The algorithms and processes that credit card companies use to determine fraud can be very complex.  For those who are more technically minded, this Wikipedia article provides a high level overview of the math involved.  Generally, these systems use techniques like clustering (mapping and linking common purchase attempts together), classification (labeling purchases in respect to their characteristics, like location, time, fraud probability, etc) and averaging to determine patterns of behavior.

There is much to fraud detection that we simply do not know about, for fairly obvious reasons.  The less that a thief knows about how fraud detection works, the more successful credit card companies will be in catching fraud attempts.

Why do thieves target the United States?

Unfortunately, the United States accounts for nearly half of all fraudulent credit card transaction across the entire world.  Why would thieves target a country with advanced fraud detection networks in place?

Because we have credit cards, and lots of them. 

In fact, more than 70% of Americans have at least one credit card in their possession.  In terms of pure numbers, the U.S. Census Bureau reports that in 2008, 1.49 billion cards were in circulation – including both debit and credit.  That’s a ton of cards.  Americans are ripe for thieves to target as possible victims, assuming that if they’re able to get passed automated credit card fraud detection services, many people simply won’t notice the charges, or even if they do, it will be too late to prevent.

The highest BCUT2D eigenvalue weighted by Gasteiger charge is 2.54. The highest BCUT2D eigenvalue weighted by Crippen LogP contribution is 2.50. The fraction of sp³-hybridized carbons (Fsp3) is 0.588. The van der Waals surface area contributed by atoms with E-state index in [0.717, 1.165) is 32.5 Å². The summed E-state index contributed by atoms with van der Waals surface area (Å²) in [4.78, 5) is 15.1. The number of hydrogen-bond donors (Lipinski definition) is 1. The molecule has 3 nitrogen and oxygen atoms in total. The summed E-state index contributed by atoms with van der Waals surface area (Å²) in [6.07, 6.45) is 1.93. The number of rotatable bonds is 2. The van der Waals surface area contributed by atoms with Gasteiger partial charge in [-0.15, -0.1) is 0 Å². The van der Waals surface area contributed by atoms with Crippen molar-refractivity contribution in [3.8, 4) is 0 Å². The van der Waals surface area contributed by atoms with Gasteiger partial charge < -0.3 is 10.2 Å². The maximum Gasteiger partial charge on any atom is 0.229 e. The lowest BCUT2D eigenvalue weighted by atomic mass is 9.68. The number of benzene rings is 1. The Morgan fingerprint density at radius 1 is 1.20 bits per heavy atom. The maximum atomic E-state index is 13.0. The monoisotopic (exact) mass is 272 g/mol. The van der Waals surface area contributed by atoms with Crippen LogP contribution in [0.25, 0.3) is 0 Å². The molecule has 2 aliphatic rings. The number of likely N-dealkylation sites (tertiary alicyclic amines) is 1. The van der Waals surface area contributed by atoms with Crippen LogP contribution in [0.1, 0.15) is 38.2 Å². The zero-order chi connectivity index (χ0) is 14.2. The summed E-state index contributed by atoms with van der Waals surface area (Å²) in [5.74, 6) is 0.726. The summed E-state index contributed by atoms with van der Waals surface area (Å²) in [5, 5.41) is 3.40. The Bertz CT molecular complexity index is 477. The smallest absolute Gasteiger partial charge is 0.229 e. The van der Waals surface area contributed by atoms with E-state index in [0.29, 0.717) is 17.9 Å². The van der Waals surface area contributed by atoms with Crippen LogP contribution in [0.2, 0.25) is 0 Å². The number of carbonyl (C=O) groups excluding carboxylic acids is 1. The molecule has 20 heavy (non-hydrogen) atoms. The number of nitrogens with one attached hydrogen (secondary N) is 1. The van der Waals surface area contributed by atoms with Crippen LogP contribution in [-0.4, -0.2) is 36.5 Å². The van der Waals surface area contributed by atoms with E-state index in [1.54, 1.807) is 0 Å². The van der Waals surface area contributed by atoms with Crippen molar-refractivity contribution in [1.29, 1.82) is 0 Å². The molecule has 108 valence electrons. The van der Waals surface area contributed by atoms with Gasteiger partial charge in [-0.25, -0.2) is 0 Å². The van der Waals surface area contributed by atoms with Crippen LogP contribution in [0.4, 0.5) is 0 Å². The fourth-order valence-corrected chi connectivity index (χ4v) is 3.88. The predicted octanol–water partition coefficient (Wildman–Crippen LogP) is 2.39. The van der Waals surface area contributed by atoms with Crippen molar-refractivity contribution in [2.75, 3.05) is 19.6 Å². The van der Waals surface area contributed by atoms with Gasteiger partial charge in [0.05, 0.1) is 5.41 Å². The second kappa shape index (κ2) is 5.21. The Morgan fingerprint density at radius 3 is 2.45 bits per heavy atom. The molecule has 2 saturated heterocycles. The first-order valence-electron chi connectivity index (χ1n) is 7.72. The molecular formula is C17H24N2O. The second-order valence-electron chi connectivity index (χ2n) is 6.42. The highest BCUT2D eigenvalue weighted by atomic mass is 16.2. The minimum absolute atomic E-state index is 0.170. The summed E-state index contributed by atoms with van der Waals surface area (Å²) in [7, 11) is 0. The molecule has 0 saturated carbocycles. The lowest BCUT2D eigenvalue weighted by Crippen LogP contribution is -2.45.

Additionally, despite our fairly sophisticated fraud detection services, our nation still makes it fairly easy to obtain credit card numbers.

From an Economist.com report:

But America also makes things easy for fraudsters: alone among developed countries, it still relies exclusively on cards with magnetic strips, which are far less secure than the chip-and-PIN technology used elsewhere. This combines a personal code with a microchip from which it is harder to extract data than a magnetic strip.

In the end, fraud detection is big business and, at least in my experience, has worked fairly well.  It has tagged a few of my own purchases as fraud in the past, but the inconvenience that I experience is worth the added protection I get from real fraud, like what happened to me.

Have you experienced fraud on one of your credit cards?  Did your bank or credit card company catch it before you did?

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Comments

10 responses to “How credit card fraud detection works”

  1. Chris Muller says:

    Really interesting article Steve! I’ve had fraud on my credit card that was caught before I noticed but also a time when I caught it before the bank. It also happened on my debit card. It’s actually very common, as you laid out in the article here. When I was a credit analyst, we looked high level for suspicious charges, but usually just forwarded those accounts on to the fraud department. One additional thing I’d look for, that’s extremely rare but a HUGE hit is check kiting. This is where people use a stolen credit card to write access checks (they also can just use a stolen check from your mailbox) to write against the line of credit. They write the check to themselves, usually for far more than the credit line allows, get the cash at a bank, and disappear. I’d encourage everyone reading this article to call their credit card companies and stop getting access checks delivered to their mailbox. It’s dangerous and an an easy way for criminals to make fraudulent charges on your card. Thanks again for this Steve – very helpful!

    • Steve says:

      Thanks for the comment, Chris. Agreed, those checks are annoying to get and, like you mentioned, introduce a potential risk if stolen. I had never thought about that particular element of this topic. Appreciate your thoughts!